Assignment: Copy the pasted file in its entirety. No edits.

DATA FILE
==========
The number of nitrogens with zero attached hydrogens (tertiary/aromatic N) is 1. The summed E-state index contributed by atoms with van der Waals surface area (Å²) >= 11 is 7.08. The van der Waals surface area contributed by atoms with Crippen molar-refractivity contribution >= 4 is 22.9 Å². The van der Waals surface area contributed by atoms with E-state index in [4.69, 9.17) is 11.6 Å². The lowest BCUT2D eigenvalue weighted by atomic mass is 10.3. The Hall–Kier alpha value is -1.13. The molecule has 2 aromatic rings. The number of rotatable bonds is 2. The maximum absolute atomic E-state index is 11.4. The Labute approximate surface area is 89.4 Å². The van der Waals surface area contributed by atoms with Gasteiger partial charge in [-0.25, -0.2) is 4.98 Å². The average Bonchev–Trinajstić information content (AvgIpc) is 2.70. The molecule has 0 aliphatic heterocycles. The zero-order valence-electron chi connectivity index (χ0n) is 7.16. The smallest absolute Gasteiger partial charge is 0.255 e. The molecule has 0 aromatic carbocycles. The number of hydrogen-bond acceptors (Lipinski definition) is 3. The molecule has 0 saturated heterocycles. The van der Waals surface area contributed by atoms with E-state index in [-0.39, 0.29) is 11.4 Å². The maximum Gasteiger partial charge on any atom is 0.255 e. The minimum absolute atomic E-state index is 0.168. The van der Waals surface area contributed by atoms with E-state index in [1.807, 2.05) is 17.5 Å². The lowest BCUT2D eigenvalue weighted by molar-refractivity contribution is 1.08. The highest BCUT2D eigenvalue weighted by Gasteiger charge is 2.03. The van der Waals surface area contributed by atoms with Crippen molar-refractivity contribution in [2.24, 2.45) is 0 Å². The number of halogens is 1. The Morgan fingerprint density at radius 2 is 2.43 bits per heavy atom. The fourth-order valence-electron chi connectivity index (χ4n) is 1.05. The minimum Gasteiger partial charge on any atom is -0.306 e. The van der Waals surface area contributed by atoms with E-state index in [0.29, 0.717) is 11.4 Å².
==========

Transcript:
The number of nitrogens with zero attached hydrogens (tertiary/aromatic N) is 1. The summed E-state index contributed by atoms with van der Waals surface area (Å²) >= 11 is 7.08. The van der Waals surface area contributed by atoms with Crippen molar-refractivity contribution >= 4 is 22.9 Å². The van der Waals surface area contributed by atoms with E-state index in [4.69, 9.17) is 11.6 Å². The lowest BCUT2D eigenvalue weighted by atomic mass is 10.3. The Hall–Kier alpha value is -1.13. The molecule has 2 aromatic rings. The number of rotatable bonds is 2. The maximum absolute atomic E-state index is 11.4. The Labute approximate surface area is 89.4 Å². The van der Waals surface area contributed by atoms with Gasteiger partial charge in [-0.25, -0.2) is 4.98 Å². The average Bonchev–Trinajstić information content (AvgIpc) is 2.70. The molecule has 0 aliphatic heterocycles. The zero-order valence-electron chi connectivity index (χ0n) is 7.16. The smallest absolute Gasteiger partial charge is 0.255 e. The molecule has 0 aromatic carbocycles. The number of hydrogen-bond acceptors (Lipinski definition) is 3. The molecule has 0 saturated heterocycles. The van der Waals surface area contributed by atoms with E-state index in [-0.39, 0.29) is 11.4 Å². The maximum Gasteiger partial charge on any atom is 0.255 e. The minimum absolute atomic E-state index is 0.168. The van der Waals surface area contributed by atoms with E-state index in [1.807, 2.05) is 17.5 Å². The lowest BCUT2D eigenvalue weighted by molar-refractivity contribution is 1.08. The highest BCUT2D eigenvalue weighted by Gasteiger charge is 2.03. The van der Waals surface area contributed by atoms with Crippen molar-refractivity contribution in [2.24, 2.45) is 0 Å². The number of halogens is 1. The Morgan fingerprint density at radius 2 is 2.43 bits per heavy atom. The fourth-order valence-electron chi connectivity index (χ4n) is 1.05. The minimum Gasteiger partial charge on any atom is -0.306 e. The van der Waals surface area contributed by atoms with E-state index in [0.29, 0.717) is 11.4 Å².